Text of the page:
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Men Against Death (1933)

National Screen and Sound Archive of Wales collection

Main image of Men Against Death (1933)
35mm film, black & white [only 6 mins of original 2-reel film survives]
DirectorC.H. Dand
ProducerC.H. Dand
Assistant DirectorWalter J. Moss
PhotographyJames G Burger

Slate quarrymen face daily perils at Dorothea Quarry near Tal-y-sarn in the Nantlle valley, north Wales.

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Only the first part of this two-reel film seems to have survived. Men Against Death (d. C.H. Dand, 1933) had been assumed lost in its entirety until the opening reel was discovered in 2000. The material fills a gap in representation, since precious little north Wales industrial footage from this period is held in archives.

The film features quarrymen actually employed at Dorothea Quarry at the time of filming, some of whom have been identified and their recollections of the filming noted. Subtitled 'a story of peril in our time', it was one of the first works in British cinema to make the dangers of the working man's life virtually the raison-d'ĂȘtre of a film, albeit within a flimsy narrative. The film's (missing) climax - the quarry catastrophe - is believed to have been prompted by an actual 19th century disaster at Dorothea.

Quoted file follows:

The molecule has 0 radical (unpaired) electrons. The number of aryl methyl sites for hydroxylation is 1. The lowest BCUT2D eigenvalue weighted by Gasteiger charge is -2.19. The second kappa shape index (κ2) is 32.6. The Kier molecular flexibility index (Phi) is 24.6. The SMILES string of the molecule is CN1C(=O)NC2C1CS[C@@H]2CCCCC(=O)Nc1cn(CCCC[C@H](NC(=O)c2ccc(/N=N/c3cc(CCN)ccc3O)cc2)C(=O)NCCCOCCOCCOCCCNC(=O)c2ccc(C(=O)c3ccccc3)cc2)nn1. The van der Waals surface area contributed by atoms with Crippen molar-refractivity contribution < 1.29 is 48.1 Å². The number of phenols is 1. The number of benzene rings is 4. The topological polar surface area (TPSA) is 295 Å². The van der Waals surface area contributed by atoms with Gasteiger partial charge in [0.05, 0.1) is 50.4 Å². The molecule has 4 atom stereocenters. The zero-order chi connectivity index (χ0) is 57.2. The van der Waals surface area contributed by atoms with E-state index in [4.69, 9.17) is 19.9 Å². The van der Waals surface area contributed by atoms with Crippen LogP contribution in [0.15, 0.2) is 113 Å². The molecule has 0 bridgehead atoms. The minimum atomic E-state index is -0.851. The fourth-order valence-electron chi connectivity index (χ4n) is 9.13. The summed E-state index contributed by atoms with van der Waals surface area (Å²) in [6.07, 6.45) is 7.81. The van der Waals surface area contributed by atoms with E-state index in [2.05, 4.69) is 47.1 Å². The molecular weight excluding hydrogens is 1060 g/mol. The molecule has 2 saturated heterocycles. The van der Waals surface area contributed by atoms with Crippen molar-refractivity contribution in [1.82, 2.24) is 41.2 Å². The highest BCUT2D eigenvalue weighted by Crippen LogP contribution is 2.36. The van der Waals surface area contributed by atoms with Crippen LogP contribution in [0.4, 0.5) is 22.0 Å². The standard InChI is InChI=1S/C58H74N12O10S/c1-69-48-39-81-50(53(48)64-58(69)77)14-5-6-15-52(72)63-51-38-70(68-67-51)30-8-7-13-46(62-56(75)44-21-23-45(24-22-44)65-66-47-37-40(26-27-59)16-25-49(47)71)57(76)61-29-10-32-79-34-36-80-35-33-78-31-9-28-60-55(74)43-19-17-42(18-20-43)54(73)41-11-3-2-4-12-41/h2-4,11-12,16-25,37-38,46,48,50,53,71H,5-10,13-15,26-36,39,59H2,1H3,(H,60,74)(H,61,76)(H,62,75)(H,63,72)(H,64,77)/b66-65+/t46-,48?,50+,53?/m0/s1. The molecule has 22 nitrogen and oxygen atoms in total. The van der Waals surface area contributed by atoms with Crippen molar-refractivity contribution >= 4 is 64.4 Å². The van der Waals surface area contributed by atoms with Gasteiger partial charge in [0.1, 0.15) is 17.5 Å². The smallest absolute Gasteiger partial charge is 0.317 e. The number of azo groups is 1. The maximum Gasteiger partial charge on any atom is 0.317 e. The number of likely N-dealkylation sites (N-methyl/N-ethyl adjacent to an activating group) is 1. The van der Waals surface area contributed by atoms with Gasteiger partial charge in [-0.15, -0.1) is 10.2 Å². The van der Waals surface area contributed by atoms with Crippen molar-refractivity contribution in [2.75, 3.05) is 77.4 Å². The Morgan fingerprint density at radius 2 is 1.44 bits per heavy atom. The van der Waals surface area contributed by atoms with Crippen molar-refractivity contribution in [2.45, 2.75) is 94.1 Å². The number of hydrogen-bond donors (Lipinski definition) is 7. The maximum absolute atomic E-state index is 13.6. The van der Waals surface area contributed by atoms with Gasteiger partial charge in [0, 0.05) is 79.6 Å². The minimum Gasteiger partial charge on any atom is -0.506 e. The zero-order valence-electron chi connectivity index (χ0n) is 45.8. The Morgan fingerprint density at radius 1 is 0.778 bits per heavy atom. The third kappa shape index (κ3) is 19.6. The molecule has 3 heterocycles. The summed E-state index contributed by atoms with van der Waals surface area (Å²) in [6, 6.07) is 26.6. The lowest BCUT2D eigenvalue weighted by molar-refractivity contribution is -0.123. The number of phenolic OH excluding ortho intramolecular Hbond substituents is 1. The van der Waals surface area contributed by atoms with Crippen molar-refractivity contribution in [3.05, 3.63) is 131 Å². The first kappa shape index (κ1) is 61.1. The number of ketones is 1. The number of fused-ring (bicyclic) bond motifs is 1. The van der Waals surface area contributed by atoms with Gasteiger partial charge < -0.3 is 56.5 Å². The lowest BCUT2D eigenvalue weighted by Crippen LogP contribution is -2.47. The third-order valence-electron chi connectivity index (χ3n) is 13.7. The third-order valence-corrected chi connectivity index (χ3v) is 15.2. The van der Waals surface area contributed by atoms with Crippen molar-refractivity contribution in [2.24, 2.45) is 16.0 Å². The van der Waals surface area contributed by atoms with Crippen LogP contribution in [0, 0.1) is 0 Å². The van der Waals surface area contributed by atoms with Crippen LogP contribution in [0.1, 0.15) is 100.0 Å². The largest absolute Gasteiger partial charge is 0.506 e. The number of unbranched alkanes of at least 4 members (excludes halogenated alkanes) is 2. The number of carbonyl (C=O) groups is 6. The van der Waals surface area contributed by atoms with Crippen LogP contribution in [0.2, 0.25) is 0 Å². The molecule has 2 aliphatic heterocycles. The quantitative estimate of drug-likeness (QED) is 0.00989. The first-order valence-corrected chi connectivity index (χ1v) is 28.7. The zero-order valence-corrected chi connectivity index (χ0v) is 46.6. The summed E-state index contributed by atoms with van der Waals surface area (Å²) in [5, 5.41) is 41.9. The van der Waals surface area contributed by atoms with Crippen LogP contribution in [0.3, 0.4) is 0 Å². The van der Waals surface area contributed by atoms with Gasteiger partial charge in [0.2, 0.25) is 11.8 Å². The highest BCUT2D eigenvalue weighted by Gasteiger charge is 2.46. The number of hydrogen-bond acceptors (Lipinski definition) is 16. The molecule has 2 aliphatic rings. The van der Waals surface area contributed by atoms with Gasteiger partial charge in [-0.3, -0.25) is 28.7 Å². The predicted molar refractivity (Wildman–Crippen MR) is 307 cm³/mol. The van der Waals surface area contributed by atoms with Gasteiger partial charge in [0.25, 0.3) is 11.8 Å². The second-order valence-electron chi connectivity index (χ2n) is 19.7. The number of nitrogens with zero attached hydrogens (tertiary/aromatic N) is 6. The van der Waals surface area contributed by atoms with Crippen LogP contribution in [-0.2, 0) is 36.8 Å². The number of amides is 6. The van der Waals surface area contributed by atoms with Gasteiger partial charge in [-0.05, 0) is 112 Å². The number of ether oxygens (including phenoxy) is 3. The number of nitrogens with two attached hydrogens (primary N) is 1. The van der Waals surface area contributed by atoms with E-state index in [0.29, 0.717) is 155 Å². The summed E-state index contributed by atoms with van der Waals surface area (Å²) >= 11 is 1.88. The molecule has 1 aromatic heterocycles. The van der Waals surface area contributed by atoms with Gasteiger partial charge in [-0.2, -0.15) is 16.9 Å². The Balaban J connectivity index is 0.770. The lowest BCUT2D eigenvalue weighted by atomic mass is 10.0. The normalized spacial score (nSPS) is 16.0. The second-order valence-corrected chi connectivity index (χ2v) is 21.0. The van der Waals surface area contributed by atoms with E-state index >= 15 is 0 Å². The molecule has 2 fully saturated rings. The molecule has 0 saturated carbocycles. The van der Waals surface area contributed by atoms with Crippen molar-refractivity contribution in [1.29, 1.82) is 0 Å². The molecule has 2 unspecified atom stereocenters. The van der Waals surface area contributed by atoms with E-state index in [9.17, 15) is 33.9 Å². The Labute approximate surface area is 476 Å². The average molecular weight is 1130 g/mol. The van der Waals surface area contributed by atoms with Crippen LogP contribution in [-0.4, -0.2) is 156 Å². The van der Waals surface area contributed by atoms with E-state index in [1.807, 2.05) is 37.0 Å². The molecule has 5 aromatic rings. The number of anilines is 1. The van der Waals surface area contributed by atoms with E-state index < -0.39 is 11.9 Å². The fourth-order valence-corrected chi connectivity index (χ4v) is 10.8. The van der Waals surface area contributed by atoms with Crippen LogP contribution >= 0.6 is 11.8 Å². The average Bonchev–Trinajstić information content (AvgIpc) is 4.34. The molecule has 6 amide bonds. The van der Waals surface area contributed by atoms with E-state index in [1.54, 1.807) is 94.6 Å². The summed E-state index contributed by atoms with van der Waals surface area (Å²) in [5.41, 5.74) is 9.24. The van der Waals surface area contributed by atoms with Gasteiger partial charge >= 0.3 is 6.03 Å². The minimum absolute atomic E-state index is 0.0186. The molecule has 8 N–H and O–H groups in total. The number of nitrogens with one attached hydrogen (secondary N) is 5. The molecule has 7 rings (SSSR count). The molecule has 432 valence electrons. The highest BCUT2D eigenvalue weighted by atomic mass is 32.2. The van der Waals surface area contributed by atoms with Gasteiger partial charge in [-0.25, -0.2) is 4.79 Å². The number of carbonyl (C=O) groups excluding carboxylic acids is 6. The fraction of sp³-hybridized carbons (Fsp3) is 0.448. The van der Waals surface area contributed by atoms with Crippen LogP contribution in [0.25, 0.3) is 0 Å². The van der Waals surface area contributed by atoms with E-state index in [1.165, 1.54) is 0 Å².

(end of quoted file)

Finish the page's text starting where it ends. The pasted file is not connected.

Director C.H. Dand was better known as a publicist and scenario writer who worked at the (now defunct) Wembley Studios during the days when Associated Sound Film Industries (ASFI) were working on a new sound system.

Men Against Death is believed to be the first sound drama made and set in Wales. (The 1932 American sound comedy feature The Old Dark House, starring Boris Karloff and Charles Laughton, was set in Wales but shot in Hollywood.) In 1935, two years after the release of Men Against Death, the first Welsh language sound drama, Y Chwarelwr (The Quarryman), was made in Blaenau Ffestiniog by Ifan ab Owen Edwards, founder of Urdd Gobaith Cymru (The Welsh League of Youth).

Premiered at the Plaza cinema in Pen-y-groes, north Wales, the film gained a few screenings on the Gaumont-British circuit but was handicapped by its 'E' rating, which meant that it was ineligible for British quota and thus ignored by many cinema managers, obliged to show a certain percentage of British film annually.

Contemporary reviewers writing in Sight and Sound and Monthly Film Bulletin were less than impressed by the film's rockfall finale (in the part of the film now missing). One reviewer said that Dand would have done better to concentrate on filming actual daily tasks at the quarry, rather than injecting drama which effectively failed to convince. A review by Rachael Low (The History of British Film 1929-1939) cites the "serious anticlimax when the crag whose threatened collapse was the crux of the story did not, in fact, fall."

Iola Baines

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Video Clips
Surviving extract (6:10)